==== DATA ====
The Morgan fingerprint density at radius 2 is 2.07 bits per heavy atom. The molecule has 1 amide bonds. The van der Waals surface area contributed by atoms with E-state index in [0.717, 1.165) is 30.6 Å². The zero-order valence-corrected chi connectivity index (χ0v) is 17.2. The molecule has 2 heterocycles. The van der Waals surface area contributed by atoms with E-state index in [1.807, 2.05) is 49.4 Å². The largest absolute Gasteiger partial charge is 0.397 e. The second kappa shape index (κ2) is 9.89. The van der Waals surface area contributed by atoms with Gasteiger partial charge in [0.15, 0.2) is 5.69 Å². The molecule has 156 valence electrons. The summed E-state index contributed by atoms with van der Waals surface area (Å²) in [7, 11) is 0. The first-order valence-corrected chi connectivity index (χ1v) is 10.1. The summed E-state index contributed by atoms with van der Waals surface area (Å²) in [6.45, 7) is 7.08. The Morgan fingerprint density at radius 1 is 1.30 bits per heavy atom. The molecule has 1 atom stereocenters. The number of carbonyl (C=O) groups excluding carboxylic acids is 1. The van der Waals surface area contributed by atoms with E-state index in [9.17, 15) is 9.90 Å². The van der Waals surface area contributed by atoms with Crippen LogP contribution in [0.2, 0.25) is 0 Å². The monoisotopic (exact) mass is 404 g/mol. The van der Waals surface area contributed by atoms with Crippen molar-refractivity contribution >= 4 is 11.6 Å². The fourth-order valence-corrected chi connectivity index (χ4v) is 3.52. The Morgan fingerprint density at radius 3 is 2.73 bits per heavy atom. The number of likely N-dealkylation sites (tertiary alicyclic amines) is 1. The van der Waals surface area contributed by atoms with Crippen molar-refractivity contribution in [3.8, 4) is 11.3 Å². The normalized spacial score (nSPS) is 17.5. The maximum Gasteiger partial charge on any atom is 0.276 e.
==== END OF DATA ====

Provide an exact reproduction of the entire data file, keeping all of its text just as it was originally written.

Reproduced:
The Morgan fingerprint density at radius 2 is 2.07 bits per heavy atom. The molecule has 1 amide bonds. The van der Waals surface area contributed by atoms with E-state index in [0.717, 1.165) is 30.6 Å². The zero-order valence-corrected chi connectivity index (χ0v) is 17.2. The molecule has 2 heterocycles. The van der Waals surface area contributed by atoms with E-state index in [1.807, 2.05) is 49.4 Å². The largest absolute Gasteiger partial charge is 0.397 e. The second kappa shape index (κ2) is 9.89. The van der Waals surface area contributed by atoms with Gasteiger partial charge in [0.15, 0.2) is 5.69 Å². The molecule has 156 valence electrons. The summed E-state index contributed by atoms with van der Waals surface area (Å²) in [7, 11) is 0. The first-order valence-corrected chi connectivity index (χ1v) is 10.1. The summed E-state index contributed by atoms with van der Waals surface area (Å²) in [6.45, 7) is 7.08. The Morgan fingerprint density at radius 1 is 1.30 bits per heavy atom. The molecule has 1 atom stereocenters. The number of carbonyl (C=O) groups excluding carboxylic acids is 1. The van der Waals surface area contributed by atoms with E-state index in [9.17, 15) is 9.90 Å². The van der Waals surface area contributed by atoms with Crippen LogP contribution in [0.2, 0.25) is 0 Å². The monoisotopic (exact) mass is 404 g/mol. The van der Waals surface area contributed by atoms with Crippen molar-refractivity contribution >= 4 is 11.6 Å². The fourth-order valence-corrected chi connectivity index (χ4v) is 3.52. The Morgan fingerprint density at radius 3 is 2.73 bits per heavy atom. The number of likely N-dealkylation sites (tertiary alicyclic amines) is 1. The van der Waals surface area contributed by atoms with Crippen molar-refractivity contribution in [3.8, 4) is 11.3 Å². The normalized spacial score (nSPS) is 17.5. The maximum Gasteiger partial charge on any atom is 0.276 e.